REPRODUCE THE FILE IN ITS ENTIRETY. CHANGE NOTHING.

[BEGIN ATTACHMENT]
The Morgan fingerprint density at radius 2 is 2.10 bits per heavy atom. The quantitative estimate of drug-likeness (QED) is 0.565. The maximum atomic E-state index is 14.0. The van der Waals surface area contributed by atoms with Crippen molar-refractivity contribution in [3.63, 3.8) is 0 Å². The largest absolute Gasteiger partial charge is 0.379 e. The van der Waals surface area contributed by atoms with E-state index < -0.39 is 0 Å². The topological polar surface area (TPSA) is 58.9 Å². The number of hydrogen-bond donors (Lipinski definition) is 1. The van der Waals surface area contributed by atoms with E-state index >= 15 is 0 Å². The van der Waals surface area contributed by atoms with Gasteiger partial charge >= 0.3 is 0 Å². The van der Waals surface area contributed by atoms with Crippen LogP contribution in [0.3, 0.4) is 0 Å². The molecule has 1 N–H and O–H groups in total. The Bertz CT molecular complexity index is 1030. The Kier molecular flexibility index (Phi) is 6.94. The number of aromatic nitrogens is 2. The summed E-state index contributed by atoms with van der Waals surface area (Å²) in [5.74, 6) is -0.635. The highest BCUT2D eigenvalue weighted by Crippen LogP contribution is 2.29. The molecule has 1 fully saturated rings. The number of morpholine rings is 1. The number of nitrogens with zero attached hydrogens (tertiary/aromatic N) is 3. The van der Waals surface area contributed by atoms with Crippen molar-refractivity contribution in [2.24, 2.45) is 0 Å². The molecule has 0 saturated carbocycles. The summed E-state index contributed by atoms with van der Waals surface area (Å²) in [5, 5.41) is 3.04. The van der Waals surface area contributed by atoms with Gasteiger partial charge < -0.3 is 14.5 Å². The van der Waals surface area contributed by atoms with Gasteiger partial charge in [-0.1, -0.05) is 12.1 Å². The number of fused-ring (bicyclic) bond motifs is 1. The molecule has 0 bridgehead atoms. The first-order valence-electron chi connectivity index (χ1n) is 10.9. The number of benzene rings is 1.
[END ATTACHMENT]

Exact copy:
The Morgan fingerprint density at radius 2 is 2.10 bits per heavy atom. The quantitative estimate of drug-likeness (QED) is 0.565. The maximum atomic E-state index is 14.0. The van der Waals surface area contributed by atoms with Crippen molar-refractivity contribution in [3.63, 3.8) is 0 Å². The largest absolute Gasteiger partial charge is 0.379 e. The van der Waals surface area contributed by atoms with E-state index < -0.39 is 0 Å². The topological polar surface area (TPSA) is 58.9 Å². The number of hydrogen-bond donors (Lipinski definition) is 1. The van der Waals surface area contributed by atoms with E-state index >= 15 is 0 Å². The van der Waals surface area contributed by atoms with Gasteiger partial charge >= 0.3 is 0 Å². The van der Waals surface area contributed by atoms with Crippen LogP contribution in [0.3, 0.4) is 0 Å². The molecule has 1 N–H and O–H groups in total. The Bertz CT molecular complexity index is 1030. The Kier molecular flexibility index (Phi) is 6.94. The number of aromatic nitrogens is 2. The summed E-state index contributed by atoms with van der Waals surface area (Å²) in [5.74, 6) is -0.635. The highest BCUT2D eigenvalue weighted by Crippen LogP contribution is 2.29. The molecule has 1 fully saturated rings. The number of morpholine rings is 1. The number of nitrogens with zero attached hydrogens (tertiary/aromatic N) is 3. The van der Waals surface area contributed by atoms with Crippen molar-refractivity contribution in [2.24, 2.45) is 0 Å². The molecule has 0 saturated carbocycles. The summed E-state index contributed by atoms with van der Waals surface area (Å²) in [5, 5.41) is 3.04. The van der Waals surface area contributed by atoms with Gasteiger partial charge < -0.3 is 14.5 Å². The van der Waals surface area contributed by atoms with Gasteiger partial charge in [-0.1, -0.05) is 12.1 Å². The number of fused-ring (bicyclic) bond motifs is 1. The molecule has 0 bridgehead atoms. The first-order valence-electron chi connectivity index (χ1n) is 10.9. The number of benzene rings is 1.